The Voting News Daily: India: ‘Electronic Voting Machines used in last polls not free of all doubts’, Elections System and Software could face contempt charges in Colorado

India: ‘Electronic Voting Machines used in last polls not free of all doubts’ | The Assam Tribune Online The controversies surrounding the use of Electronic Voting Machine (EVM) refuse to die. A group of seven legal practitioners of the Mangaldai Bar Association have disclosed some sensational information regarding EVMs collected with the help of RTI Act which will make every concerned…

India: ‘Electronic Voting Machines used in last polls not free of all doubts’ | The Assam Tribune Online

The controversies surrounding the use of Electronic Voting Machine (EVM) refuse to die. A group of seven legal practitioners of the Mangaldai Bar Association have disclosed some sensational information regarding EVMs collected with the help of RTI Act which will make every concerned citizen observe that the EVMs were not free from all doubts.

According to Jayanta Deka, one senior member of the group, the election authority here did not have any certificate from the experts that the EVMs used in the last Assembly election were a tamper proof. This was revealed by the District Election Officer, Darrang following a RTI petition filed by advocate Jayanta Deka and six of hiscolleagues. In the RTI petition to the District Election Officer cum Deputy Commissioner, Darrang it was asked whether the experts from the EVM manufacturing organisations issued any certificate that the EVMs were free of tampering. In the petition the district election authority was also asked to provide a photocopy of such certificate. But the authority failed to provide any such certificate as the EVM manufacturing company had not submitted any such certificate to the election authority.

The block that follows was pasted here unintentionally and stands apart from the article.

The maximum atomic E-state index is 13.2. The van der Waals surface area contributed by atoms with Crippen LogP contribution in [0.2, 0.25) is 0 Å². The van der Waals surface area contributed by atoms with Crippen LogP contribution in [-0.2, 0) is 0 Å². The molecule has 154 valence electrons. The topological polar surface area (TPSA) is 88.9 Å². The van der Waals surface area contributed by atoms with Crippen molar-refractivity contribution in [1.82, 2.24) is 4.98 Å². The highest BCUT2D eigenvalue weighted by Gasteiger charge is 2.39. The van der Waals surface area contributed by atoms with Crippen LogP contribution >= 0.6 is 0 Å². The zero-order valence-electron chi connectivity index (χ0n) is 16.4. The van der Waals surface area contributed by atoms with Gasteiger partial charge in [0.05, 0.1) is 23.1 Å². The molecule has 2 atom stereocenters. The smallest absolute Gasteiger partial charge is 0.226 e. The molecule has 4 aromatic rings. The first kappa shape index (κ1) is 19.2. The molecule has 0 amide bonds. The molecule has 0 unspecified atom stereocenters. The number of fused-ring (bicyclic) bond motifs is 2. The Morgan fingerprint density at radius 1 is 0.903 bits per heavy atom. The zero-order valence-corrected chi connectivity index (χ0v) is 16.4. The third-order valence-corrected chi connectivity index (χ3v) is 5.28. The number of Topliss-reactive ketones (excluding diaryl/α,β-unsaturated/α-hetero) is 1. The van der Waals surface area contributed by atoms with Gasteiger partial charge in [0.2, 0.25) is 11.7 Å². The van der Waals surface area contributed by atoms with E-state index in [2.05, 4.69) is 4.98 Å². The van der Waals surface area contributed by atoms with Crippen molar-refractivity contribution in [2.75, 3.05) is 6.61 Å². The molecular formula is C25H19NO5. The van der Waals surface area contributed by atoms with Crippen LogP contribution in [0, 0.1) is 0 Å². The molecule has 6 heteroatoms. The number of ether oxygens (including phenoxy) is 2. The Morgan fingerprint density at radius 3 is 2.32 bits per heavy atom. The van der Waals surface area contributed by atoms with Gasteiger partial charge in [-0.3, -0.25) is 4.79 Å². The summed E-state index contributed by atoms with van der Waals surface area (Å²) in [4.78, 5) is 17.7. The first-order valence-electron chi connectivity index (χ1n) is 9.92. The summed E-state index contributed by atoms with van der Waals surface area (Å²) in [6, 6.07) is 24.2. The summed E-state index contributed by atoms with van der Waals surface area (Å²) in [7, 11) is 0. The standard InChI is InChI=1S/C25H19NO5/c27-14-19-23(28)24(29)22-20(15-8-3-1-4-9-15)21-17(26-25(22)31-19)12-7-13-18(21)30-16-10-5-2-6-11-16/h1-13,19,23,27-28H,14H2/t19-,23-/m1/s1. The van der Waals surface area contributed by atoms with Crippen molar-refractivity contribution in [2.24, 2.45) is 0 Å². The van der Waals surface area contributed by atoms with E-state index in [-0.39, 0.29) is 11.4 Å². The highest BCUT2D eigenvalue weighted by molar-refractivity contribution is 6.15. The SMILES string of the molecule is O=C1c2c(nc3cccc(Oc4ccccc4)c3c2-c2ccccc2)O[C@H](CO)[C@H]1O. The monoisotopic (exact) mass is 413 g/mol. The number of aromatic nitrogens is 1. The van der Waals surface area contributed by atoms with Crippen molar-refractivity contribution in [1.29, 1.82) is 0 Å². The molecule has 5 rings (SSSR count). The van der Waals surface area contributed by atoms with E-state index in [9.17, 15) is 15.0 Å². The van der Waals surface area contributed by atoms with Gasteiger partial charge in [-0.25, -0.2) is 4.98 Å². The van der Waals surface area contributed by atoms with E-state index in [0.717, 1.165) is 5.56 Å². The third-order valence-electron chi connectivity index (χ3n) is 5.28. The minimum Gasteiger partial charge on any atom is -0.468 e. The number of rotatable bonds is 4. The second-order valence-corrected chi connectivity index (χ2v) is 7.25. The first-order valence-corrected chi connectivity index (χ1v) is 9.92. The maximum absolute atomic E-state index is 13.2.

Colorado: Elections System and Software could face contempt charges | Alamosa Valley Courier

District Judge Martin Gonzales ruled Wednesday that Elections System and Software (ES&S), who failed to appear for their depositions in the Marilyn Marks v. Melinda Myers Colorado Open Records Act suit could be held in contempt of court. Denver attorney Robert McGuire, on behalf of his client, Aspen election integrity advocate Marilyn Marks filed the suit to force Saguache County Clerk Melinda Myers to turn over voting records and related documents Marks requested beginning last November. ES&S provided Saguache County with their M650 voting device and accompanying software used in the contested Nov. 2, 2010 election.

Gonzales ordered that the election firm appear in court to show cause why they should not be held in contempt for failing to appear for the scheduled depositions in June after he approved the issuance of a subpoena for the depositions. Marks later filed a motion with the court to hold ES&S in contempt unless they could show sufficient cause for refusing to honor the deposition subpoena. ES&S made no motion to file a protective order, protesting appearance on the grounds that the deposition would violate trade secrets and/or force the production of proprietary information. Nor did their attorneys move to quash the subpoena, court records show.

North Carolina: Voter ID Bill would not have stopped Wake Co. voters attempting to vote twice but current law did | Progressive Pulse

Media outlets reported Thursday that three Wake County residents were charged with voter fraud in connection with the 2008 presidential elections. The County Board of Elections noted that all three voted early and again on Election Day. The NC Republican Party used the opportunity to say this type of fraud is exactly why the state needs a photo voter ID law.